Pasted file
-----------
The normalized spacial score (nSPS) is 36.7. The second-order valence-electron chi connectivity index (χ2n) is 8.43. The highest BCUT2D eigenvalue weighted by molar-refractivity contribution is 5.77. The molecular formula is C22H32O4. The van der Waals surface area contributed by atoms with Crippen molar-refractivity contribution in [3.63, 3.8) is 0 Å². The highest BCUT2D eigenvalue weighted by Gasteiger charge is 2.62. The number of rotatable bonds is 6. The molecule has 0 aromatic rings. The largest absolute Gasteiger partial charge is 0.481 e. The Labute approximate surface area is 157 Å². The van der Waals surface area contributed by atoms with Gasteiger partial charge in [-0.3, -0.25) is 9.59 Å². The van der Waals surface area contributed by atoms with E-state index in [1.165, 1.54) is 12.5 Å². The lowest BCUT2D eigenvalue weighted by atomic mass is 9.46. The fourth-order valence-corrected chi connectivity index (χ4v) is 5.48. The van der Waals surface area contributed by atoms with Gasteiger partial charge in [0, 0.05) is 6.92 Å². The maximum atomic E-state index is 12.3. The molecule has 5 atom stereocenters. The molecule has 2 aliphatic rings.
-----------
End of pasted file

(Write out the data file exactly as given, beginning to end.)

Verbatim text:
The normalized spacial score (nSPS) is 36.7. The second-order valence-electron chi connectivity index (χ2n) is 8.43. The highest BCUT2D eigenvalue weighted by molar-refractivity contribution is 5.77. The molecular formula is C22H32O4. The van der Waals surface area contributed by atoms with Crippen molar-refractivity contribution in [3.63, 3.8) is 0 Å². The highest BCUT2D eigenvalue weighted by Gasteiger charge is 2.62. The number of rotatable bonds is 6. The molecule has 0 aromatic rings. The largest absolute Gasteiger partial charge is 0.481 e. The Labute approximate surface area is 157 Å². The van der Waals surface area contributed by atoms with Gasteiger partial charge in [-0.3, -0.25) is 9.59 Å². The van der Waals surface area contributed by atoms with E-state index in [1.165, 1.54) is 12.5 Å². The lowest BCUT2D eigenvalue weighted by atomic mass is 9.46. The fourth-order valence-corrected chi connectivity index (χ4v) is 5.48. The van der Waals surface area contributed by atoms with Gasteiger partial charge in [0, 0.05) is 6.92 Å². The maximum atomic E-state index is 12.3. The molecule has 5 atom stereocenters. The molecule has 2 aliphatic rings.